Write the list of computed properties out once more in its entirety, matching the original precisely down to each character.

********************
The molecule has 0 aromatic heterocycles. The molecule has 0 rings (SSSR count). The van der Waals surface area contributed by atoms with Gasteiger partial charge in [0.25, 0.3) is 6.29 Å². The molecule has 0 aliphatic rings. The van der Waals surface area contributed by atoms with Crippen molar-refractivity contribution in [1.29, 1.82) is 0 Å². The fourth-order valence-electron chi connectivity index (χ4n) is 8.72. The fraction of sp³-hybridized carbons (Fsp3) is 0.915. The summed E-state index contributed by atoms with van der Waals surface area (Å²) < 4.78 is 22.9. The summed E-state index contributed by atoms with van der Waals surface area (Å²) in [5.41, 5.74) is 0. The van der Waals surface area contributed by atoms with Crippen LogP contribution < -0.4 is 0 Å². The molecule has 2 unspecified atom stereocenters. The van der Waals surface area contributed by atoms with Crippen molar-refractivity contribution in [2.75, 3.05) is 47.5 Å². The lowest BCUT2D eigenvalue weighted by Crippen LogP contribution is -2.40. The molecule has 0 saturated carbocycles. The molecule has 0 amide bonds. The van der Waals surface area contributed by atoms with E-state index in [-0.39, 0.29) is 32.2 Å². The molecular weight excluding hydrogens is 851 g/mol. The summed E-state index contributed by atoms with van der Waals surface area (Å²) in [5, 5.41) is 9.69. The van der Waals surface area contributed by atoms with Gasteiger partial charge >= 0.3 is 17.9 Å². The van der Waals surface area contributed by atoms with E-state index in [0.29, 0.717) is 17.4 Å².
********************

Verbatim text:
The molecule has 0 aromatic heterocycles. The molecule has 0 rings (SSSR count). The van der Waals surface area contributed by atoms with Gasteiger partial charge in [0.25, 0.3) is 6.29 Å². The molecule has 0 aliphatic rings. The van der Waals surface area contributed by atoms with Crippen molar-refractivity contribution in [1.29, 1.82) is 0 Å². The fourth-order valence-electron chi connectivity index (χ4n) is 8.72. The fraction of sp³-hybridized carbons (Fsp3) is 0.915. The summed E-state index contributed by atoms with van der Waals surface area (Å²) < 4.78 is 22.9. The summed E-state index contributed by atoms with van der Waals surface area (Å²) in [5.41, 5.74) is 0. The van der Waals surface area contributed by atoms with Crippen LogP contribution < -0.4 is 0 Å². The molecule has 2 unspecified atom stereocenters. The van der Waals surface area contributed by atoms with Crippen molar-refractivity contribution in [2.75, 3.05) is 47.5 Å². The lowest BCUT2D eigenvalue weighted by Crippen LogP contribution is -2.40. The molecule has 0 saturated carbocycles. The molecule has 0 amide bonds. The van der Waals surface area contributed by atoms with E-state index in [-0.39, 0.29) is 32.2 Å². The molecular weight excluding hydrogens is 851 g/mol. The summed E-state index contributed by atoms with van der Waals surface area (Å²) in [5, 5.41) is 9.69. The van der Waals surface area contributed by atoms with Gasteiger partial charge >= 0.3 is 17.9 Å². The van der Waals surface area contributed by atoms with E-state index in [0.29, 0.717) is 17.4 Å².